"Even if it's temporary, it's not OK," said Croney. "You should not have that many pigs being held together like that in such a tight space. It's impossible to practice low stress handling and safe movement with that type of density. The animals are at risk of harming each other due to piling up or riding on top of each other in their efforts to move away."
Another scene shows flies on the backs of sows as they stand in their stalls.
"Fly populations are endemic to barns and require control measures," said Swanson.
"I didn't think the number of flies seen in the video was an unacceptable situation," said Deen. "It was July, after all, and it would require heavy use of insecticide to bring the level much lower."
Another scene shows what appears to be an employee picking up a mass of maggots with a gloved hand.
"It's difficult to determine the source of the maggot infestation in the video," said Swanson. "If it's from a dead piglet then it is an indicator that piglet mortality is not being adequately monitored and the dead pigs are not being removed frequently enough."
"There are flies on farms and where there are flies there has to be maggots," said Deen. "I didn't see anything related to flies that would affect the welfare of the pigs on this farm."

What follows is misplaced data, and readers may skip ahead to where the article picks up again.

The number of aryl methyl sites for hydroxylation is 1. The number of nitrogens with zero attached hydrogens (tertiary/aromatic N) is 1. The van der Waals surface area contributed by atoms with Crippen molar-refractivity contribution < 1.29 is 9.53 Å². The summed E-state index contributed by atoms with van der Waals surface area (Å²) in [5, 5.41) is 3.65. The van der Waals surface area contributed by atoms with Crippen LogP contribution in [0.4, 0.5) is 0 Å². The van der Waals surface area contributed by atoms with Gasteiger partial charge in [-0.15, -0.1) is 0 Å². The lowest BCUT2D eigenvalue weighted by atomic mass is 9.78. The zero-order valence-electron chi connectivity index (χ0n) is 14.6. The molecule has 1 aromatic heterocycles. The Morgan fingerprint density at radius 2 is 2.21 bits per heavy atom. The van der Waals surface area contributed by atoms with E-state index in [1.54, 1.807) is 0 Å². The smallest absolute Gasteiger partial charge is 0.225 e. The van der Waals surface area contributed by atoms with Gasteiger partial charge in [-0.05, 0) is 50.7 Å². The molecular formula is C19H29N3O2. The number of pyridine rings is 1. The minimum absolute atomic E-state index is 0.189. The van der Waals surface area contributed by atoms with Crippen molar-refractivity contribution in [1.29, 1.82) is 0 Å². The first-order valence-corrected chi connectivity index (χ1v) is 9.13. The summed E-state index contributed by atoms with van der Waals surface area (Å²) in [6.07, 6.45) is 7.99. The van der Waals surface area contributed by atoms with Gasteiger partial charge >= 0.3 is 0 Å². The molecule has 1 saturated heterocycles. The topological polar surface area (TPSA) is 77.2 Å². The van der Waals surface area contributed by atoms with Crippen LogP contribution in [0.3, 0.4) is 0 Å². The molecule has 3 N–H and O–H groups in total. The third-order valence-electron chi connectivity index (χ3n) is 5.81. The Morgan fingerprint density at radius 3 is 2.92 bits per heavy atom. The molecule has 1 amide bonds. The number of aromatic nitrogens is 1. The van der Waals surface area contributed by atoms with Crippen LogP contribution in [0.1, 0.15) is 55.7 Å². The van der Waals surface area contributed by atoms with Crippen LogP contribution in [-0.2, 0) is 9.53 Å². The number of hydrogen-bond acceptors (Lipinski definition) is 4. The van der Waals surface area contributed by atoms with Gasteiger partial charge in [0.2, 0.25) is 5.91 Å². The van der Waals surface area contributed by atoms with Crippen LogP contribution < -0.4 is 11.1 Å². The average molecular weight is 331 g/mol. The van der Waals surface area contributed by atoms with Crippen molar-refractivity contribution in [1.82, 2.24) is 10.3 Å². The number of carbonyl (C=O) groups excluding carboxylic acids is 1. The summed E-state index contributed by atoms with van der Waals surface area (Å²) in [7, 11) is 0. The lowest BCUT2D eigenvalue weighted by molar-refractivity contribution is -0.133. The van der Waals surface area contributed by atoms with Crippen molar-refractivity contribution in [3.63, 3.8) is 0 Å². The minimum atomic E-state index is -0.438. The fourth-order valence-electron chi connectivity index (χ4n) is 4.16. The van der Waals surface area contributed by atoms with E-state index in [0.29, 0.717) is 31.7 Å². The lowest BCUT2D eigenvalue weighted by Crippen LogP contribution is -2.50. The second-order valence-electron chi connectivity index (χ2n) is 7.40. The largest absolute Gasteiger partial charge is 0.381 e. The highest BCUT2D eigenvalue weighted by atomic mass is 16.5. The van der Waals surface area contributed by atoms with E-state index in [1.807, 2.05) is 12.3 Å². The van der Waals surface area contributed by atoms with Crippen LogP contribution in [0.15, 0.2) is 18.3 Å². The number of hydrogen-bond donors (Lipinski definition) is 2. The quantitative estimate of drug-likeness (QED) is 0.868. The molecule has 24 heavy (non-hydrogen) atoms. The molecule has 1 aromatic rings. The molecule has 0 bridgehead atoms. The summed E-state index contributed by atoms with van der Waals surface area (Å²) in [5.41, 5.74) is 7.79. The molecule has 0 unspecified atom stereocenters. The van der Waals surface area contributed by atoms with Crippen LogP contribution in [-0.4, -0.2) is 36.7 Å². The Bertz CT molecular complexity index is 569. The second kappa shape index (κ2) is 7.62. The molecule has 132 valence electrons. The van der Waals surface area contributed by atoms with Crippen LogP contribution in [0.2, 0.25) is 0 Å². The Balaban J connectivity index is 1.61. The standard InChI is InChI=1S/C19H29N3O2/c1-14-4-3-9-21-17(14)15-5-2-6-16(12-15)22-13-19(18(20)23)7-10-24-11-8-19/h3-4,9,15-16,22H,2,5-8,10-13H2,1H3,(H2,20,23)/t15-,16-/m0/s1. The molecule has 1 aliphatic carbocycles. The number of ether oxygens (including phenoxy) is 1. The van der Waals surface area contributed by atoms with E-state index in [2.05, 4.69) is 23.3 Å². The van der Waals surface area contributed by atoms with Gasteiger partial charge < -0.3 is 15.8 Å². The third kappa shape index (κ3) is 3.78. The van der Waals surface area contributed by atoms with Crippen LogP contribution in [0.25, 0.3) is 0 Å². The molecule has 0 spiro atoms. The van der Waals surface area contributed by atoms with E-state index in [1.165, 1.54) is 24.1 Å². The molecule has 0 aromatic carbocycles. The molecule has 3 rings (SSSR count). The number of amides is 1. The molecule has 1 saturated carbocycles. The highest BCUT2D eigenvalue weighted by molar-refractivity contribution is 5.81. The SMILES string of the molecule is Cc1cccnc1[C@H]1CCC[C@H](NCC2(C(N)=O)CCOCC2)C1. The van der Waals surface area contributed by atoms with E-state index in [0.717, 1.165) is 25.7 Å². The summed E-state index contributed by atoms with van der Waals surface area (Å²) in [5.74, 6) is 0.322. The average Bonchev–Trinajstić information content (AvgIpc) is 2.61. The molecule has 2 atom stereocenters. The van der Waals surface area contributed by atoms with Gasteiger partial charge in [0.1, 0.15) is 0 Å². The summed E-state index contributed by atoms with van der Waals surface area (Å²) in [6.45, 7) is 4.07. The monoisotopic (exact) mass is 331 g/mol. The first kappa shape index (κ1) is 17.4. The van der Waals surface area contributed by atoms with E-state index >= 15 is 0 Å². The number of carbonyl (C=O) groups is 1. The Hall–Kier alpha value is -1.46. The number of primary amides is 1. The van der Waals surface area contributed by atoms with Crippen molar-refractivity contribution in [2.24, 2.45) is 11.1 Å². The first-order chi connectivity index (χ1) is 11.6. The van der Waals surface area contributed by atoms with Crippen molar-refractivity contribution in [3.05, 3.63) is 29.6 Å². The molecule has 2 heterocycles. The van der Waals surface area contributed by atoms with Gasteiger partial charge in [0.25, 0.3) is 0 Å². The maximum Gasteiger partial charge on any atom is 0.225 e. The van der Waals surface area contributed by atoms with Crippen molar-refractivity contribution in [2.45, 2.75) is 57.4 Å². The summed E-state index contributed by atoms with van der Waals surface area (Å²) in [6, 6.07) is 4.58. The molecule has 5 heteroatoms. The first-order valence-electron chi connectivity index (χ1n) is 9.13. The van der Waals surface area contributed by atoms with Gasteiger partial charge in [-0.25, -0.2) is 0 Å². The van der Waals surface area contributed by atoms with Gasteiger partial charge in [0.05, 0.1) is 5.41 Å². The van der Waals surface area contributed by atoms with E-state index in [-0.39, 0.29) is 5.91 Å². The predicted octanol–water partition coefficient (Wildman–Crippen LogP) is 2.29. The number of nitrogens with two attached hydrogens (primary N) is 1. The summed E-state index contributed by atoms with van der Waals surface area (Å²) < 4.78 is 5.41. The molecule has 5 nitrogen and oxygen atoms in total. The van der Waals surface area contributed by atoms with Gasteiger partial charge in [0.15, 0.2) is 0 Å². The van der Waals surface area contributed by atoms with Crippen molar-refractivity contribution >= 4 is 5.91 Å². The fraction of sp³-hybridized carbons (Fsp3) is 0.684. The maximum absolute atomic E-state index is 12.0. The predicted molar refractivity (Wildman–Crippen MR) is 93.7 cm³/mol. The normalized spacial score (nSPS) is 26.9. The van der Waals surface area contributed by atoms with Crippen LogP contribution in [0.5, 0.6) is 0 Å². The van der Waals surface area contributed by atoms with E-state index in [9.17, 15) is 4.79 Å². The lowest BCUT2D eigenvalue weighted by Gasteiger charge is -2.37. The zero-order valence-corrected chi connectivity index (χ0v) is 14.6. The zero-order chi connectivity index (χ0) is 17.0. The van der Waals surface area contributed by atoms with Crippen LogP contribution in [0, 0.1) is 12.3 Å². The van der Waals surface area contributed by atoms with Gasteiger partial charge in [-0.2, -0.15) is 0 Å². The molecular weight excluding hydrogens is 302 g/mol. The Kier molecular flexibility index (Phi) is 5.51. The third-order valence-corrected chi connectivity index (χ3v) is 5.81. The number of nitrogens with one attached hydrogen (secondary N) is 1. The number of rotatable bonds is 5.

Deen felt a point of clarification was needed on the video's depiction of sow gestation stalls.
"It is stated that stalls have been banned in a number of states and in the European Union," said Deen. "In most instances, stalls haven't actually been banned but their use is being reduced. Housing a sow in a gestation stall protects it during the early stage of the animals' pregnancy and can also be used to protect sows that cannot compete in a group."
Employees are seen euthanizing young pigs using a method called "blunt force trauma." It involves slamming an animal's head against a concrete floor.
"It's uncomfortable to watch," said Deen. "Discussions are taking place on whether this should be an acceptable practice, not because of its efficacy, but because of its visual impact."
"While I agree that blunt force trauma is brutal to watch, despite being effective if done correctly," added Croney, "what is even more problematic than how it looks is the capacity for suffering by the animals if done improperly and the psychological risks to employees of being required to use this method.
It is paradoxical to ask employees to provide compassionate care and also to kill, especially in such a fashion. Worse, when employees show the types of abusive attitudes evident in this video, the concern that is raised is whether doing this type of procedure worsens indifference to animals. This issue deserves more attention."
The video claims some pigs appear to still be alive after blunt force trauma was administered but the experts say it is likely involuntary movement.
"Piglets appear to be rendered irreversibly unconscious," said Swanson. "Severe brain trauma, which this method induces, will cause the nervous system to react as death occurs. Although the procedure is conditionally acceptable, a concern is the ability of a caretaker to perform the procedure repeatedly and each time render the piglet unconscious instantly with no chance of suffering. "
"The problem on this farm appears not to be how euthanasia is being carried out but the lack of timely euthanasia," said Deen. "Pigs were seen in this video that should have already been euthanized. There are situations where pigs have irreversible health issues and euthanasia is the humane thing to do."